The frequency of ATM mutant alleles that have 4949A>G, 4365T>A, and 4138C>T sequence variations among 100 samples of DNA from normal neonatal cord blood was determined by using (1) the PCR and restriction-fragment length polymorphism (RFLP) method, using the restriction endonuclease TspEI (for allele 4949A>G), or (2) the allele-specific multiplex PCR method (for 4365T>A and 4138C>T).47 The primers and PCR conditions used to examine exons 30, 31, and 35 were as previously reported.48 The primers used to identify alleles 4365A (patient HD1) and 4138T (patient HD4) by SNP-specific multiplex PCR were CTGAAAGATATAAAAAGT (5′-HD1 mutant-specific primer), CCAAGCTCCTCCTAAGCCT (3′-HD1 mutant-specific primer), CCTGCTCCTAATCCACCTT (5′-HD4 mutant-specific primer), and CACATGCGATGGAAAATA (3′-HD4 mutant-specific primer). The PCR conditions were 94°C for 30 seconds, 50°C for 45 seconds, and 72°C for 30 seconds, for each of 35 cycles.

Subcloning of the ATM mutant allele

RNA was obtained from 1 × 106 EBV-transformed LCLs by using the Dynabeads RNA extraction kit. A partial sequence (nucleotides 3880-5907 of ATM) was amplified by using Pyrobest Taq polymerase (TaKaRa) followed by cDNA synthesis using reverse transcriptase XL (TaKaRa). Amplified cDNA was subcloned into the pGEM-T Easy TA cloning system (Promega, Madison, WI). The plasmid, which contained the corresponding SNP of the ATM gene, was digested with KpnI and SwaI, and the insert was subcloned into KpnI and SwaI sites of the ATM expression vector pEBS-YZ5 by using a DNA ligation kit version 2 (TaKaRa).49 We sequenced the resulting expression vector (pEBS-YZ5/4949G) and confirmed that it had a wild-type sequence, except for the single 4949A>G mutation.

Segregation analysis

Segregation analysis was performed in cases HD2 and HD3. Blood samples were obtained, with written informed consent, from both parents in each case, and DNA was extracted from mononuclear cells separated from the blood. The exons corresponding to those that had SNPs in the children's cases were sequenced after genomic PCR amplification. A familial history of illness was obtained from the parents.

Cells, cell lines, and their characteristics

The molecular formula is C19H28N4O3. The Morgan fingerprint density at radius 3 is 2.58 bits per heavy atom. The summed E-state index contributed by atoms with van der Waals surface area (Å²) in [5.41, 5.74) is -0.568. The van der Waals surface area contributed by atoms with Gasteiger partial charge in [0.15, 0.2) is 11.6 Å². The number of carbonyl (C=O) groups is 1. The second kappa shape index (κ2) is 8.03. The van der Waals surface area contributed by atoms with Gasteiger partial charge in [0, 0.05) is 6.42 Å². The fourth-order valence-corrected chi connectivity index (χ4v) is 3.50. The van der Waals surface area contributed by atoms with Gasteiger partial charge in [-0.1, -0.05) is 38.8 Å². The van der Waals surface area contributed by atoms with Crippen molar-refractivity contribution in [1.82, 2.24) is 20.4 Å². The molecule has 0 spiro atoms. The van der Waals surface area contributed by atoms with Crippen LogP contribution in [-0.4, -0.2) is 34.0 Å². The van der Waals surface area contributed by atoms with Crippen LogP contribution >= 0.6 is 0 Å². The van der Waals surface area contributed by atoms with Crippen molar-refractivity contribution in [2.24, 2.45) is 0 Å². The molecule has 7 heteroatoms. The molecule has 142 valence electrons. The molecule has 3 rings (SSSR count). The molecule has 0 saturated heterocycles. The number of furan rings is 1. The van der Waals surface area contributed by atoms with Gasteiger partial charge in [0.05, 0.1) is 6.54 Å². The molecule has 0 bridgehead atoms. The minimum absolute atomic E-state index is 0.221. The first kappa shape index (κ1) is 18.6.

LCLs were established by immortalizing peripheral blood mononuclear cells with EBV (strain B95-8).50 LCLs were thus established from 3 healthy volunteers (controls: LCL-wt1, LCL-wt2, and LCL-wt3) and from 4 patients with HD (LCL-HD1, LCL-HD2, LCL-HD4, and LCL-HD6). LCLs were maintained at approximately 5 × 105 cells/mL in RPMI 1640 medium (Gibco BRL, Gaithersburg, MD) containing 15% fetal calf serum (FCS; Gibco BRL) at 37°C in 5% CO2. The LCL AT65RM,51 which harbors the compound heterozygous ATM mutation 8814_8824del/6527_6528ins7 and results in ATM-null cells, was used as a negative control in studies of ATM protein function; the SV40-transformed AT cell line GM05849C harboring the homozygous ATM mutation 7009_7010delTG, which also results functionally in ATM-null cells (Coriell Cell Repositories, Camden, NJ), was used to examine the function of a variant ATM protein obtained from one of our patients with HD; and human embryonic kidney–derived 293 and osteosarcoma-derived U2OS cells (Human Science Research Resources Bank, Osaka, Japan), which show normal ATM-dependent phosphorylation of p53, were used to investigate the kinase activity of a mutant ATM. These cells were maintained in Dulbecco modified Eagle medium (DMEM; Gibco BRL) containing 10% FCS.

ATM functional assays

Preparation of cell lysates. Cells were X-irradiated, to induce DNA damage, during the logarithmic growth phase. Lysates were prepared, from 1 × 106 cells, by first washing the cells with phosphate-buffered saline (PBS) then incubating them in 150 mM NaCl, 1.0% NP-40, 0.1% sodium dodecyl sulfate (SDS), 0.1% sodium deoxycholate, 5 mM EDTA (ethylenediaminetetraacetic acid), 10 mM Tris-HCl pH 7.4 containing protease inhibitors, for 30 minutes on ice. In all cases, cell lysates were also prepared from unirradiated cells as a control.